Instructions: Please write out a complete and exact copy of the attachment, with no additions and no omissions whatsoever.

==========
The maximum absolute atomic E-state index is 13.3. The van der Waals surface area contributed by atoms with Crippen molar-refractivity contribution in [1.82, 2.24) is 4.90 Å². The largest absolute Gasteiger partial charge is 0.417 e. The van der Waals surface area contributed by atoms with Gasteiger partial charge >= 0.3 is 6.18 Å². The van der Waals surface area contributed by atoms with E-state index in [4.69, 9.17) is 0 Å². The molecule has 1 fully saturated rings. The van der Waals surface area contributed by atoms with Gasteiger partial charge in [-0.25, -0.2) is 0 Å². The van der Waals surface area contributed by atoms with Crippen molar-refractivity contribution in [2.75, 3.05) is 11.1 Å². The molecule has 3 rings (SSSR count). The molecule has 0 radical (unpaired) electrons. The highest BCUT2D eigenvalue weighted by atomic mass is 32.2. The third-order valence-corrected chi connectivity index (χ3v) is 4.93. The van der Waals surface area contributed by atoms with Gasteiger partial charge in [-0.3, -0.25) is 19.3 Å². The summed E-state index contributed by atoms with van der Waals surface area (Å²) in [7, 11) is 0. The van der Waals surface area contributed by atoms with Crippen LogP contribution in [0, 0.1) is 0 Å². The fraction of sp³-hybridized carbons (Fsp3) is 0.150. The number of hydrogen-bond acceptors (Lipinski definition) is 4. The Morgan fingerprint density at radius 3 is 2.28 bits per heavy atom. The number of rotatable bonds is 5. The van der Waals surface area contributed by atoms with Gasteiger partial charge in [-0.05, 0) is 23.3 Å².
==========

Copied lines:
The maximum absolute atomic E-state index is 13.3. The van der Waals surface area contributed by atoms with Crippen molar-refractivity contribution in [1.82, 2.24) is 4.90 Å². The largest absolute Gasteiger partial charge is 0.417 e. The van der Waals surface area contributed by atoms with Gasteiger partial charge >= 0.3 is 6.18 Å². The van der Waals surface area contributed by atoms with E-state index in [4.69, 9.17) is 0 Å². The molecule has 1 fully saturated rings. The van der Waals surface area contributed by atoms with Gasteiger partial charge in [-0.25, -0.2) is 0 Å². The van der Waals surface area contributed by atoms with Crippen molar-refractivity contribution in [2.75, 3.05) is 11.1 Å². The molecule has 3 rings (SSSR count). The molecule has 0 radical (unpaired) electrons. The highest BCUT2D eigenvalue weighted by atomic mass is 32.2. The third-order valence-corrected chi connectivity index (χ3v) is 4.93. The van der Waals surface area contributed by atoms with Gasteiger partial charge in [-0.3, -0.25) is 19.3 Å². The summed E-state index contributed by atoms with van der Waals surface area (Å²) in [7, 11) is 0. The van der Waals surface area contributed by atoms with Crippen LogP contribution in [0, 0.1) is 0 Å². The fraction of sp³-hybridized carbons (Fsp3) is 0.150. The number of hydrogen-bond acceptors (Lipinski definition) is 4. The Morgan fingerprint density at radius 3 is 2.28 bits per heavy atom. The number of rotatable bonds is 5. The van der Waals surface area contributed by atoms with Gasteiger partial charge in [-0.05, 0) is 23.3 Å².